During one of her thrilling adventures â€“ it may have been the time when she rescued some ducks from a toxic puddle â€“ Tiny Enid suffered a clonk on the head. Thereafter, every so often, she began to have visions, and she became convinced that she was seeing tableaux from her previous lives. It had never before occurred to the plucky tot that she might have lived before, under other guises, and that â€œTiny Enidâ€ was but one character her Gaar, or essence of being, had inhabited. Her mysterious mentor, whom we have a very vague picture of from earlier Tiny Enid adventure stories, pooh-poohed her visions and recommended that she eat heartier breakfasts, but Tiny Enid was wedded to her morning milk slops and had an independent spirit. Although she valued her mysterious mentorâ€™s sage counsel, she also thought him a bit of a doddery old foolish person, and she picked and chose which pieces of advice to follow. In many ways Tiny Enidâ€™s personality was akin to that of Charles Lindbergh, the aviation ace, daring and reckless and with a fascist bent. Chronologically, of course, it was impossible that Tiny Enid could be the reincarnation of Lindbergh, and in any case, in all her past life hallucinations she was a girl. Most of the time, too, she was tiny.
Contemporary fans of the heroic infant, those who keep her memory alive, often seem embarrassed by this aspect of Tiny Enidâ€™s character. They prefer to think of her as level-headed and no-nonsense and gritty, and of course she was all these, but drawing a veil over her post-head-clonk belief in various types of ethereal woo does her a disservice. To see Tiny Enid in the round is to accept that she thought her Gaar was as real as a pebble she could hold in her hand and as important as a telegram alerting her to the imperilment of some ducks in a toxic puddle.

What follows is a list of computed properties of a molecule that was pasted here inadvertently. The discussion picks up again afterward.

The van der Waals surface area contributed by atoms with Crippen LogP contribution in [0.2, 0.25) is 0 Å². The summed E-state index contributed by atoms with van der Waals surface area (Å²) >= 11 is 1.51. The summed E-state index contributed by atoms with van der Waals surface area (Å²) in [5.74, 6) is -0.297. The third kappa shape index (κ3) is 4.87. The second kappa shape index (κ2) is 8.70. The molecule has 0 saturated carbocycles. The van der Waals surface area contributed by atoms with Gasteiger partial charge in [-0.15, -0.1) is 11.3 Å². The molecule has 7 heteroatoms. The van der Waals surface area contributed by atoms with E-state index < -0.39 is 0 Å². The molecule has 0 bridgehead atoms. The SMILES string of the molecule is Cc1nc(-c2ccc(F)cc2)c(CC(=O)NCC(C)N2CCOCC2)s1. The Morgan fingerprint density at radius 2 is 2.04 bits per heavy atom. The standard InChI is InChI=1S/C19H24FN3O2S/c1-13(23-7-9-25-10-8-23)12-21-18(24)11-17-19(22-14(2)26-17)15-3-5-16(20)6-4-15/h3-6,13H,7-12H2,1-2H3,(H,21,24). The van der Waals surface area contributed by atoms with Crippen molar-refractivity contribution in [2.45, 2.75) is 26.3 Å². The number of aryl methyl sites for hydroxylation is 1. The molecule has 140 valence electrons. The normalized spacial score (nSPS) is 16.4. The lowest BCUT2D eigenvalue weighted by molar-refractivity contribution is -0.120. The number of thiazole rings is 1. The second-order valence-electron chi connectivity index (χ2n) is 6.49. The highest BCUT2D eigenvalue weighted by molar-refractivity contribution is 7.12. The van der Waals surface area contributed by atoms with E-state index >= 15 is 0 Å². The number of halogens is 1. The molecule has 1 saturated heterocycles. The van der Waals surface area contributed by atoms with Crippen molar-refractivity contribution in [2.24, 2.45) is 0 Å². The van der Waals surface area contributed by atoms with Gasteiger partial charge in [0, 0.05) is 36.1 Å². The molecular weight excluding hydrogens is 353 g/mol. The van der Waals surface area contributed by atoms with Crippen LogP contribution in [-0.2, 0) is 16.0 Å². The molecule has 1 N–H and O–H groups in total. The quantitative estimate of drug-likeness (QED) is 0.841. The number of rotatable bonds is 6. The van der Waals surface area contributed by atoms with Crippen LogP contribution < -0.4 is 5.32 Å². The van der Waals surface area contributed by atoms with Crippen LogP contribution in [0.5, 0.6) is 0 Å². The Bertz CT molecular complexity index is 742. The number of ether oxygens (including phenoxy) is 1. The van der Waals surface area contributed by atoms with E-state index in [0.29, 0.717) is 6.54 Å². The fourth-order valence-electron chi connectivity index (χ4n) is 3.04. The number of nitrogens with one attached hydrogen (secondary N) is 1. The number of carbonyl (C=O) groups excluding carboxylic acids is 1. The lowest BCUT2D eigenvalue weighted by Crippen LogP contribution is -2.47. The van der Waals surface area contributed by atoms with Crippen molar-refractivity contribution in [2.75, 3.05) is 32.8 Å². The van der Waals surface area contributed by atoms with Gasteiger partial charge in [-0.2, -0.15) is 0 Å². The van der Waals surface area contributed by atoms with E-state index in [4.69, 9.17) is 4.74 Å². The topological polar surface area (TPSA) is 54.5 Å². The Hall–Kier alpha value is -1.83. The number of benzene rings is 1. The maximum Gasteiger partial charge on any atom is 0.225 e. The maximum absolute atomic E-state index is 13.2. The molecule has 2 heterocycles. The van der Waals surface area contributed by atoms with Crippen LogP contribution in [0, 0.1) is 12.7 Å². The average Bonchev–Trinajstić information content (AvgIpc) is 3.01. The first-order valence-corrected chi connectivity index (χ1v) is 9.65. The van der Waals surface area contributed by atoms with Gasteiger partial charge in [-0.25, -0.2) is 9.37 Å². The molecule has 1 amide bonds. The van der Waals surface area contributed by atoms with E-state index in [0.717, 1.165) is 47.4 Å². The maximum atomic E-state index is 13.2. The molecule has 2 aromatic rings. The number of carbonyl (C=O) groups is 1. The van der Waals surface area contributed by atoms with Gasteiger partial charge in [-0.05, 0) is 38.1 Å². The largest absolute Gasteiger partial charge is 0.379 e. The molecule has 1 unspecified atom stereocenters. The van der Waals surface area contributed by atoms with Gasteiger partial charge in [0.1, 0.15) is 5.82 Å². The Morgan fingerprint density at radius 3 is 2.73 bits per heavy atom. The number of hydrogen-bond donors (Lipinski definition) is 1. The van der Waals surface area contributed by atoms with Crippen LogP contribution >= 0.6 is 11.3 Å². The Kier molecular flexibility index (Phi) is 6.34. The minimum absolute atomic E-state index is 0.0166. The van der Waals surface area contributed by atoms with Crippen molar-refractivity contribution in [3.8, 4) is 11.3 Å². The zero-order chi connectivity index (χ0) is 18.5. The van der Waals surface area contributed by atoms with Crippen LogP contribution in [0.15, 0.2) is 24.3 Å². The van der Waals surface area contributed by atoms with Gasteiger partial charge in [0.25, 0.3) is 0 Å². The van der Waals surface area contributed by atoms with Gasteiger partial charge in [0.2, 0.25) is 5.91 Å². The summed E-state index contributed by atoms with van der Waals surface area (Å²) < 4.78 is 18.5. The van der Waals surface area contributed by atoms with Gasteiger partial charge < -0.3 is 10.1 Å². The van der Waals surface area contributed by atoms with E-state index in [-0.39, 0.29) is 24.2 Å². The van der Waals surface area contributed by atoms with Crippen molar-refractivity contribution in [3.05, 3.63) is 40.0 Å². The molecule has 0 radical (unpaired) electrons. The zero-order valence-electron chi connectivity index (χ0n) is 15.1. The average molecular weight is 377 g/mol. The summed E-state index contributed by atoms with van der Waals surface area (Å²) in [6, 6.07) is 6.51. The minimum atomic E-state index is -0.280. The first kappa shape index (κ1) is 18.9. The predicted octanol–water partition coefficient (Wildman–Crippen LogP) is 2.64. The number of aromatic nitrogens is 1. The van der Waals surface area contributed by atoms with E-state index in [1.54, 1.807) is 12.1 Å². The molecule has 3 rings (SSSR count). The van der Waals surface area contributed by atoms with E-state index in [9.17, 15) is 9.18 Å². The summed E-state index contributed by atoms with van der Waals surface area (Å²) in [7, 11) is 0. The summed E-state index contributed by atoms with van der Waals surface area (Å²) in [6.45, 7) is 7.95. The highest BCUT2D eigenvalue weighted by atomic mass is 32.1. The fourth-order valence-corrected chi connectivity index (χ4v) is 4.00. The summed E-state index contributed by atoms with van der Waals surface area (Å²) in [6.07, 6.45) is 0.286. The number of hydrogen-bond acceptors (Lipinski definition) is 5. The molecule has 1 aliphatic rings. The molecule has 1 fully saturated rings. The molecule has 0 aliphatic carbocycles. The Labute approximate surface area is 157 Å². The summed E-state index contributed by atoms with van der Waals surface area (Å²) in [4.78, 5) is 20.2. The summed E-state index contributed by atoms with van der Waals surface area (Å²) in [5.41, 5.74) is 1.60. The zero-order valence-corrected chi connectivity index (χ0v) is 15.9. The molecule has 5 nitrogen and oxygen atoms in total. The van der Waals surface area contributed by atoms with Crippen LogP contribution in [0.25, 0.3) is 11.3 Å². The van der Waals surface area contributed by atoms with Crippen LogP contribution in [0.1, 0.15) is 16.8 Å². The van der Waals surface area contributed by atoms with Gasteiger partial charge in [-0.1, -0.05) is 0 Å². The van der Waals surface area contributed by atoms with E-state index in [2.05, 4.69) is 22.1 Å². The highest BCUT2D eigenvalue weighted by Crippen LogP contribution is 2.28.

One Tiny Enidist who is keen to pay due attention to this sort of guff is Basil Groove. The name may be familiar to those of you who grooved to the fab sounds of the sixties, for Basil was a member of the psychedelic pop group Turquoise Eye Of The Lobster King. Having hung up his plectrum, Basil Groove has been scouring the worldâ€™s picture libraries seeking illustrations which depict figures who may be Tiny Enid avant lâ€™Enid, as it were. He has compiled these into an album to be published later this year, entitled Scenes From The Past Lives Of Plucky Tot Tiny Enid, and it is with great pleasure that we are able to show one of the drawings here. It shows a small female child, armed only with a pin-cushion and a pencil sharpener, confronting a dreadful knight. She may not have a club foot, but, as Basil Groove says, â€œwho else could this possibly be than the fearless infant heroine whose venturesomeness delights us all?â€